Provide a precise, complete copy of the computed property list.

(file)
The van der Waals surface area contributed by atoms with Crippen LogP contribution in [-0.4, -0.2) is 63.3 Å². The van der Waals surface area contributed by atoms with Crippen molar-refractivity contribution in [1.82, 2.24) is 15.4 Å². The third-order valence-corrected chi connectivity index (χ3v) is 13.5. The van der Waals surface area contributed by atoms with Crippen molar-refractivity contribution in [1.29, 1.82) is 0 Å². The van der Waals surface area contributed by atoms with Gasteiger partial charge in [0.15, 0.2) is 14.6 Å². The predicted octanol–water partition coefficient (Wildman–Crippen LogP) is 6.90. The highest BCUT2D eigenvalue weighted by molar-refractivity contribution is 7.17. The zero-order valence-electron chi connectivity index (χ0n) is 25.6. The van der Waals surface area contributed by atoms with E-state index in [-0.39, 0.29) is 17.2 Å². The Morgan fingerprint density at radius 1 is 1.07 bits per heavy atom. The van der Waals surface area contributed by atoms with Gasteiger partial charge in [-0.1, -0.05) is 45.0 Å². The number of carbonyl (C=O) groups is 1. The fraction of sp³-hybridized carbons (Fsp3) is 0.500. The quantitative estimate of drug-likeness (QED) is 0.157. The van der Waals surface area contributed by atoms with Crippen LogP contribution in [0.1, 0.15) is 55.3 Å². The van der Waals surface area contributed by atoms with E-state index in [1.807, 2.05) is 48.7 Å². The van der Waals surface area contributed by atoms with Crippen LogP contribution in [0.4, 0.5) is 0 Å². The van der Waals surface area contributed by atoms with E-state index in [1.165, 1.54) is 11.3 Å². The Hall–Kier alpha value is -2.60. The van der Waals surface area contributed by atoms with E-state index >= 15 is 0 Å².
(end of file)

The van der Waals surface area contributed by atoms with Crippen LogP contribution in [-0.4, -0.2) is 63.3 Å². The van der Waals surface area contributed by atoms with Crippen molar-refractivity contribution in [1.82, 2.24) is 15.4 Å². The third-order valence-corrected chi connectivity index (χ3v) is 13.5. The van der Waals surface area contributed by atoms with Crippen molar-refractivity contribution in [1.29, 1.82) is 0 Å². The van der Waals surface area contributed by atoms with Gasteiger partial charge in [0.15, 0.2) is 14.6 Å². The predicted octanol–water partition coefficient (Wildman–Crippen LogP) is 6.90. The highest BCUT2D eigenvalue weighted by molar-refractivity contribution is 7.17. The zero-order valence-electron chi connectivity index (χ0n) is 25.6. The van der Waals surface area contributed by atoms with E-state index in [-0.39, 0.29) is 17.2 Å². The Morgan fingerprint density at radius 1 is 1.07 bits per heavy atom. The van der Waals surface area contributed by atoms with Gasteiger partial charge in [-0.1, -0.05) is 45.0 Å². The number of carbonyl (C=O) groups is 1. The fraction of sp³-hybridized carbons (Fsp3) is 0.500. The quantitative estimate of drug-likeness (QED) is 0.157. The van der Waals surface area contributed by atoms with Crippen LogP contribution in [0.1, 0.15) is 55.3 Å². The van der Waals surface area contributed by atoms with E-state index in [1.807, 2.05) is 48.7 Å². The van der Waals surface area contributed by atoms with Crippen LogP contribution in [0.4, 0.5) is 0 Å². The van der Waals surface area contributed by atoms with E-state index in [1.165, 1.54) is 11.3 Å². The Hall–Kier alpha value is -2.60. The van der Waals surface area contributed by atoms with E-state index >= 15 is 0 Å².